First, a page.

I think we can all agree that a AAA company like Bethesda can reasonably be expected to take the time and care required to release a full, complete product. Even with that said, a large scope project like this is unlikely to be released without a few things slipping through the cracks, but that’s a few things. The number of problems with Fallout 4 that more time and attention could have easily fixed is absurd. It’s great to create a game with the full knowledge that an extensive modding community will build upon what you’ve made. However, it’s just bad business to create a game that has said modding community scrambling to bring it up to standard.

Ceiling... floors... walls... yup, good enough. Take ‘er away, Bob!

Ceiling... floors... walls... yup, good enough. Take ‘er away, Bob!

The game plays on PC as though it were created for console and given the most rudimentary of changes to port it over. It’s like instead of creating a game that would work equally well on both, or even two versions with slightly different coding, the game devs used the software equivalent of Google Translate. Works fine for simple things, but the more complex the information being put in, the greater the chance of something being lost in translation. While the art execution leaves little to complain about, the actual graphics lag behind those of most other recent games. It’s 2015, the technology is here, the skilled creators are available ­ so why did Fallout limp so far behind the curve of what the industry can do these days?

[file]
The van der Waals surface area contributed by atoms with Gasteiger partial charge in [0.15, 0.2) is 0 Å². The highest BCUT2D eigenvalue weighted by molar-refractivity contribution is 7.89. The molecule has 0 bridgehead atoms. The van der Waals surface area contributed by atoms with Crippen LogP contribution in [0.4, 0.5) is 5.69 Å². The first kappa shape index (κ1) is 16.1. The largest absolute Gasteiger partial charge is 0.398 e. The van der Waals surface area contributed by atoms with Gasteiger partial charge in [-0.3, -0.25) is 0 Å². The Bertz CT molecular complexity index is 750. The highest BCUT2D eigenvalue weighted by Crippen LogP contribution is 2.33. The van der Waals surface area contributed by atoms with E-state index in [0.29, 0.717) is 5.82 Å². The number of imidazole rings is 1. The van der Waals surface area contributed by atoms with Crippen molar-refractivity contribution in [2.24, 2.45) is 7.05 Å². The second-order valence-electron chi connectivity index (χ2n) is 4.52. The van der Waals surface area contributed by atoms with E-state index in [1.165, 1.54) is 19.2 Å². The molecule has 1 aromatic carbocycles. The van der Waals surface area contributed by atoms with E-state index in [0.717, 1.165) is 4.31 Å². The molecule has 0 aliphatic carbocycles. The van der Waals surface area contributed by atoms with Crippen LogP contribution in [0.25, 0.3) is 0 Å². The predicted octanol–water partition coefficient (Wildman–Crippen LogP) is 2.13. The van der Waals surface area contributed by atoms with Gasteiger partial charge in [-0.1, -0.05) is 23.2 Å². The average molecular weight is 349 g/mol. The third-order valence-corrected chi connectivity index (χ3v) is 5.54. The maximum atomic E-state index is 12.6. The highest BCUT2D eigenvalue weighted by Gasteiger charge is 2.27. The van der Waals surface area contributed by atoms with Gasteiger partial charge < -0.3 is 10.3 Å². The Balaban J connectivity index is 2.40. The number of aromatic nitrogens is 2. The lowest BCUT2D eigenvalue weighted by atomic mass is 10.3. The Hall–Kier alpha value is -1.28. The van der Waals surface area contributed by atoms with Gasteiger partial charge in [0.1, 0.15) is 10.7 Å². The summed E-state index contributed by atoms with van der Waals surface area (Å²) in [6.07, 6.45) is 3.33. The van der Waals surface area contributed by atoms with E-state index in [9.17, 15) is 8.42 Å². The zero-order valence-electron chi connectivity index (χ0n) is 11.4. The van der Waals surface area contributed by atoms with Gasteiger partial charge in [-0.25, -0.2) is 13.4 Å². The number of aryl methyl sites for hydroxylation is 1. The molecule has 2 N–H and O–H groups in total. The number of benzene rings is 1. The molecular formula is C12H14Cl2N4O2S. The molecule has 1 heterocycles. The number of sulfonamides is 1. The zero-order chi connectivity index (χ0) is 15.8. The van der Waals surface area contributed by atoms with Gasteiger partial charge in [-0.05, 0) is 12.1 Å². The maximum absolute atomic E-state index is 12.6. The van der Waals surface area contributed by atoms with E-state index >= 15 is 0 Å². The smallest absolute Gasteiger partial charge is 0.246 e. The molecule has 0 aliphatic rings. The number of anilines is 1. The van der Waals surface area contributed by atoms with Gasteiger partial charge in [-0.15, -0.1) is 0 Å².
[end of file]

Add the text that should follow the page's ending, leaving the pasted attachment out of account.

Despite all the issues that Bethesda has sworn they’re working to fix in upcoming patch releases, thousands of players worldwide are still more than enjoying their Fallout 4 experience. With the support of its massive modding community and the ongoing work from Bethesda itself, it seems certain that the game’s framework can only get better from here. We’ll just have to wait and see what the coming weeks and months bring us in Fallout 4’s evolution.

As for me, I’m heading back out into the wastelands to see what there is to see, kill what there is to kill, and loot what there is to loot.

No author bio. End of line.